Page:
Facebook, in a partnership with Internet.org, has been developing drones to deliver basic internet access to remote locations around the globe. Last year, the company came out with a plan, codenamed Project Aquila, to use lasers to deliver information across long distances.
Most people are aware of fiber-optic cables used for transmitting information for the internet. Verizon FIOS, the largest service, provides high-speed internet via light. Such services are limited by necessity for a solid cable for transmission between points.
Facebook’s drones will shoot signals embedded in light directly through free-space without a cable. To effectively transmit data through light, the terminal signal point must be optimized for collection of information.
Light and optics are complicated over long distances because of interference, noise and other physical and environmental factors.
T. Peyronel, K. J. Quirk, S. C. Wang and T. G. Tiecke, all employees at Facebook, present a plan to increase the effective area and field of view of an optical receiver without compromising response times. The team used a physical structure to guide the light. The structure was covered with wavelength shifting dyes that absorbed the light being transmitted and re-emitted it at a different wavelength. A portion of the emitted light is collected by the fiber and guided to a small photodiode that converts the light into current useful in a semiconductor.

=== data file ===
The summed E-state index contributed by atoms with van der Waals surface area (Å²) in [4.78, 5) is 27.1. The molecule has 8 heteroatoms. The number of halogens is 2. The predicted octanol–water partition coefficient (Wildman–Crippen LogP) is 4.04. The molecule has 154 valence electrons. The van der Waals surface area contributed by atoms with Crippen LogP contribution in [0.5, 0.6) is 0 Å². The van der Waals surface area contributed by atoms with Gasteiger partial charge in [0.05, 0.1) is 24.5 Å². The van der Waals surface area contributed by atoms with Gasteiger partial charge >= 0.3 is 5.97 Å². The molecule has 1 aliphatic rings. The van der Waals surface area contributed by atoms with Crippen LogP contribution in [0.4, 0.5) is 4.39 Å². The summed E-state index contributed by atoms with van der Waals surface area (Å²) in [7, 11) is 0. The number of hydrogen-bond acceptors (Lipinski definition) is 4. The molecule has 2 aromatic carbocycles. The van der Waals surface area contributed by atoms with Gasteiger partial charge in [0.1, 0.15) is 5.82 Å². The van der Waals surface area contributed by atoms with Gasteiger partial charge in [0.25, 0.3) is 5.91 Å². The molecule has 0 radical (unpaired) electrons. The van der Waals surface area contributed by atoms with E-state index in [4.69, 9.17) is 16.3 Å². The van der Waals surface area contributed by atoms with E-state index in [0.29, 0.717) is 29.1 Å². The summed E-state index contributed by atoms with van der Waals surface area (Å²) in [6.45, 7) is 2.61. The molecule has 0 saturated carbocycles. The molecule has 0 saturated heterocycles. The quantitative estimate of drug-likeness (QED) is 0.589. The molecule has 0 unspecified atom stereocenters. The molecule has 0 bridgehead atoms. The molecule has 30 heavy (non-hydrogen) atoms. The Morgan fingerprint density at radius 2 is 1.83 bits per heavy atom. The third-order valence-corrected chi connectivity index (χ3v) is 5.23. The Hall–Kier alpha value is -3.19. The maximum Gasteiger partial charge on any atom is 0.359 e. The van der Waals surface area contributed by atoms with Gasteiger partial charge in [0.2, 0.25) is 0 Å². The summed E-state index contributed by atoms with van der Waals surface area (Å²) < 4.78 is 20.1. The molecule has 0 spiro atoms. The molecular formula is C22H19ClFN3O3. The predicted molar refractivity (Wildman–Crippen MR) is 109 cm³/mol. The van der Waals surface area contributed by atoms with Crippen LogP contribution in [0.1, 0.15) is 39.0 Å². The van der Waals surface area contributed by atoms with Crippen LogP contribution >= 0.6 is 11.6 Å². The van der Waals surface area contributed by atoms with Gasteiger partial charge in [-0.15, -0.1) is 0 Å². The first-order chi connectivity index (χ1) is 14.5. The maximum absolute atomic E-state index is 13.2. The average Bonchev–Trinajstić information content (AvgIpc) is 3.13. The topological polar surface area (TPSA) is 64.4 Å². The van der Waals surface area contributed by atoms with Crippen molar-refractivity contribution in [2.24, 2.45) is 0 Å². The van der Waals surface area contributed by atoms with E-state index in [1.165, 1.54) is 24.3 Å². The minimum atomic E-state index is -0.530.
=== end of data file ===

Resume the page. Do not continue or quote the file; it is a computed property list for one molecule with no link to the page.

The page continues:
The team noted that the same process with omni-directional properties has been used before to concentrate light for solar energy harvesting.
One of the issues right now with using Facebook’s drones to transmit internet is scintillation effects, also known as twinkling. Atmospheric turbulence causes optical fluctuations that ultimately result in signal fading. The researchers believe that the new technology might be able to suppress these effects.
This research, while promising, is not going to be enough to get Project Aquila working delivering internet to rural areas. Battery life for the craft is still an issue, and the new optical technology will still need more testing in the real world.